“Go for a business that any idiot can run – because sooner or later, any idiot is probably going to run it.”
These are the interesting and popular words of Peter Lynch, a Wharton MBA graduate, a chameleon investor, and the man behind the 29% average annual returns that the Fidelity Magellan Fund made during 1977 – 1990, growing its assets from $20 million to $14 billion!!
About Peter Lynch . . .
After graduating in 1968, Peter Lynch started working for Fidelity Investments as an investment analyst in 1969; eventually becoming the firm’s director of research by 1974, a position he held till 1977. Lynch was named manager of the little known Magellan Fund in 1977 and achieved historic portfolio results in the ensuing years until his retirement in 1990.
His Investment Style
Peter Lynch’s investment style adapted to whatever worked at that time, with special emphasis on due diligence and stock research. He followed a bottom-up approach, concentrating on the company’s fundamentals. He only invested for the long run and paid little attention to short-term market fluctuations. His stock selection comprised more of growth and recovery stories.
He specialized in investing in fast growth companies with earnings growth of over 15% per annum. However, he took care that the Price/Earnings Growth ratio was less than 1.2, since he didn’t want to end up overpaying for growth. He loved companies that carry a lot of cash on the books, and hated those that carried large amounts of debt. He was amongst those, who didn’t pay heed to the macroeconomic conditions or where the interest rates were going. Lynch was a stout believer in investing in what you know, otherwise known as your circle of competence. He liked companies that were simple to understand, ones you could ask your neighbour about. He looked for companies with low market caps because he wanted to get in before others.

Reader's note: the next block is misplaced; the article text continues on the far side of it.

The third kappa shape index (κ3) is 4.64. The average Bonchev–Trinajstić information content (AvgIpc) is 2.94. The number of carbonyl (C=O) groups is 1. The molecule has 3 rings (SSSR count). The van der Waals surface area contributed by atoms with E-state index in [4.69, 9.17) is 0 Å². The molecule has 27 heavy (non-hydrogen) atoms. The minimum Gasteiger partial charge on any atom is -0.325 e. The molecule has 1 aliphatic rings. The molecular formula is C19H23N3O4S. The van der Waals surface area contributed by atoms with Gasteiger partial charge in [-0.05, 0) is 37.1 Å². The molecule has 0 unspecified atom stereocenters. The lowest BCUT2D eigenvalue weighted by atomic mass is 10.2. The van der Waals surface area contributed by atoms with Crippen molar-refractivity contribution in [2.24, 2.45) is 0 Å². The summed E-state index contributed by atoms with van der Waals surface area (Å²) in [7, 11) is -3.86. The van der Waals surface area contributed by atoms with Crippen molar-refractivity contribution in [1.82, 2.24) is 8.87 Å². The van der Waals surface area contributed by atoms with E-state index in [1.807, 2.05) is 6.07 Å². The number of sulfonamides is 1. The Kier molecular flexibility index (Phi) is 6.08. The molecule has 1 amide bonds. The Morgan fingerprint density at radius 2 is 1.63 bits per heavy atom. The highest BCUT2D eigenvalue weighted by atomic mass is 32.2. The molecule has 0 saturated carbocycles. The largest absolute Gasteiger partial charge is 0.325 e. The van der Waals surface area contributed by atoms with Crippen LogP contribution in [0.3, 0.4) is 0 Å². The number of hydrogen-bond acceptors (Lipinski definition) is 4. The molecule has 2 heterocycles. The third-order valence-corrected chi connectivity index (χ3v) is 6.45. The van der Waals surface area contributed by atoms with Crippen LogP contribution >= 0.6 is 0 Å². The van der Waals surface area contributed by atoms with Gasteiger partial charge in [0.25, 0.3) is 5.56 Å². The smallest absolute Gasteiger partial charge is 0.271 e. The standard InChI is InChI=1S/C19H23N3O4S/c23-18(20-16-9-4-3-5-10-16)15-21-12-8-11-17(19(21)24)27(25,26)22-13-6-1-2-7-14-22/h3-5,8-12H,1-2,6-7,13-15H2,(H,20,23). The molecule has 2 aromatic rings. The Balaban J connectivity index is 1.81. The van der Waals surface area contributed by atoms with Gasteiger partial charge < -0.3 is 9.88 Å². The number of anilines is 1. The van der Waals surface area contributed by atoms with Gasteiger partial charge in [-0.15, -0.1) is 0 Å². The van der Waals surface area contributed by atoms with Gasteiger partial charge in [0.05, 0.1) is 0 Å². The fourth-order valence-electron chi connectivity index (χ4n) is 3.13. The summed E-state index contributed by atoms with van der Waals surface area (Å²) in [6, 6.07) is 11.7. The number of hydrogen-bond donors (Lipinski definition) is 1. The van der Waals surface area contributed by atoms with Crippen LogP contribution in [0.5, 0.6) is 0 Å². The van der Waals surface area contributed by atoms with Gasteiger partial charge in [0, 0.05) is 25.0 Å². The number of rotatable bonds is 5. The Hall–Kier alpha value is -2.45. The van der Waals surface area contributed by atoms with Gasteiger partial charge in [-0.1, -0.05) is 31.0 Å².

On the other hand, Lynch avoided stocks with certain characteristics that he found unfavourable, such as:
- Popular stocks in popular industries
- Small companies with big plans, not yet achieved
- Profitable companies engaging in diversifying acquisitions
- Companies with a single customer accounting for up to 25% to 50% of sales
Though Lynch’s investing style has been adaptive to whatever works, he did apply a set of 8 fundamental principles while stock picking:
Here, the key numbers to be looked into are:
- P/E Ratio
- Debt/Equity Ratio: should be low
- Net Cash per Share: should be high
- Dividend & Payout Ratio: should be adequate
- Inventory levels: lower the better
While examining the P/E ratio Lynch believes that people tend to pay too much emphasis to Price.
However, it is actually the growth in Earnings that tends to impact the future stock price appreciation (or depreciation). If earnings growth turns out as expected, the market participants applaud it, and the stock price rises. Conversely, if they fail to deliver as per expectations, the price takes a dip. Lynch does not believe that investors can predict actual growth rates. The company’s plan to increase earnings and its ability to fulfil that plan are its “story,” and the more familiar you are with the firm or industry, the better edge you have in evaluating the company’s plan, abilities, and any potential pitfalls. Hence, stability & consistency of earnings is very important. An extremely high earnings growth rate should be checked for its sustainability.
Thus, the P/E ratio must be judged with respect to its historic average, industrial average, and the earnings growth rate over a period of time.
The Return on your (time) investment…
Peter Lynch strongly believes that individual investors have a distinct advantage over institutional and large money managers, when using his approach. Individual investors, he feels, have more flexibility in following this basic approach because they are unfettered by traditional rules and short-term performance concerns.
Hence you, the intelligent investor, stand to make the most of Peter Lynch’s investment philosophy.
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